GeekNights Monday - Computer Magazines

Tonight on GeekNights, we consider the archaic "computer magazine" that you may have heard old people talking about. From PC Gamer to Maximum PC to Computer Shopper, the pre-Internet was a wild time. In the news, Western Digital "My Book" users had all their data deleted in a convoluted story, Western Digital tried to trick people into buying inferior drives, Google's internal dysfunction led briefly to Google News failing for all Google Workspaces users, and Sir Clive Sinclair has passed away at 81. Also Rym was nearly attacked by a crazy driver biking from Poughkeepsie to Queens on Sunday.

Things of the Day

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I used to be a subscriber to Yahoo!'s magazine in the 90s. I was introduced to Newgrounds through this magazine, which led me down a rabbit hole to a wide range of Internet entertainment.

Cycling sucks in the USA because of Stroads:

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Archive.org has a lot of magazines available for viewing online.

2600 magazine
BYTE Magazine

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That describes basically every road in the entire state of New Jersey.

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Wierd spelling of united states but ok.

I noticed it the most when visiting Kansas City, one of the main examples in the video.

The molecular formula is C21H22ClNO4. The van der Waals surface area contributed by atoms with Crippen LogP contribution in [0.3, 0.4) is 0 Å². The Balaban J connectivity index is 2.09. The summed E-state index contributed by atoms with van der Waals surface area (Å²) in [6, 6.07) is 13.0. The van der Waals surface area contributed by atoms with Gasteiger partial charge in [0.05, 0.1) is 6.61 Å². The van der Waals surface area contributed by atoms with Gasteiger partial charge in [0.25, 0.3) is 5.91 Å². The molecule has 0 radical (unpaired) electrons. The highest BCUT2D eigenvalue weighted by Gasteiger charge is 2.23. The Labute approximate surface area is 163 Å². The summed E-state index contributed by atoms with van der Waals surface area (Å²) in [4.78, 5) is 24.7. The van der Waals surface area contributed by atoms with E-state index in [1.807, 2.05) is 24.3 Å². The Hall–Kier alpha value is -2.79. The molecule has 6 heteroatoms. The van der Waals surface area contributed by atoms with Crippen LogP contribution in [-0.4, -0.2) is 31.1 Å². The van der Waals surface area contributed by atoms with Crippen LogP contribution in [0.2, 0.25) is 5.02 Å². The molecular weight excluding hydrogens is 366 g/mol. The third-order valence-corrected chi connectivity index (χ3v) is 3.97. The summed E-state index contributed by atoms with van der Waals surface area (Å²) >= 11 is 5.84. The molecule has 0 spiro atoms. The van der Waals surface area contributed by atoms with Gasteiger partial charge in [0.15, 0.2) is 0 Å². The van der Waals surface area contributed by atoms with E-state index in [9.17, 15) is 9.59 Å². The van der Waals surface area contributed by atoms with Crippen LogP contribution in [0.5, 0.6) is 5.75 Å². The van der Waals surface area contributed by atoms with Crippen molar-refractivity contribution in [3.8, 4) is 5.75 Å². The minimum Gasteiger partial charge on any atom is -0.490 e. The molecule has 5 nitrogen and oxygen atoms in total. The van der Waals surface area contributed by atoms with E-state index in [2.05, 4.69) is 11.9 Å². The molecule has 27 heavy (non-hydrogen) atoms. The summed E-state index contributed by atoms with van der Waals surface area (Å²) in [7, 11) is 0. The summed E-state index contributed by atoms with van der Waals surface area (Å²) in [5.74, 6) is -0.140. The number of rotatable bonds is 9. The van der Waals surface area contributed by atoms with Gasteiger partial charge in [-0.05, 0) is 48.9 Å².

Someone would give me a lift somewhere else in the city, and we’d turn off the freeway, and in Europe that means that you’re close to your destination. As in, you’ll be there in 5-10 minutes, unless you’re heading deep into the city center where you’re going to get narrower streets or traffic.

But in Kansas City, we just kept driving for another 30-45 minutes. Not like we were driving out of the city into the countryside, as we were still obviously in a built up area. Stopping every other block for traffic lights. It took ages!

And in between, unending Jiffy Lube signs, which never failed to make me giggle inside.

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This is partially because stroads, but also because we just have too much land and things are far apart.

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It’s not that we have too much land, it’s that we built things really far apart. We could have all that land have just highways and have the rest of the space be as dense as europe, we just don’t.

IIRC this is partly a result of the coldwar and us not putting all of our eggs into one basket, as it were.

A highly dense urban area is extremely vulnerable to a single nuke. Whereas a highly decentralized/sprawling urban system means that the enemy couldn’t ever cover the whole area coughMIRVScough, and thus helps ensure the survival of some of the population.

I don’t know if it’s the Cold War, because we were already metastasizing across the continent before the end of World War 2. The entire frontier cycle is just using land to relieve social pressures and schemes to rob people of the land once you’ve “given” it to them.

How different are the suburbs, the cycle of white flight, and the way we’ve built so spread out really? I feel like it’s more a new expression of the old cycle.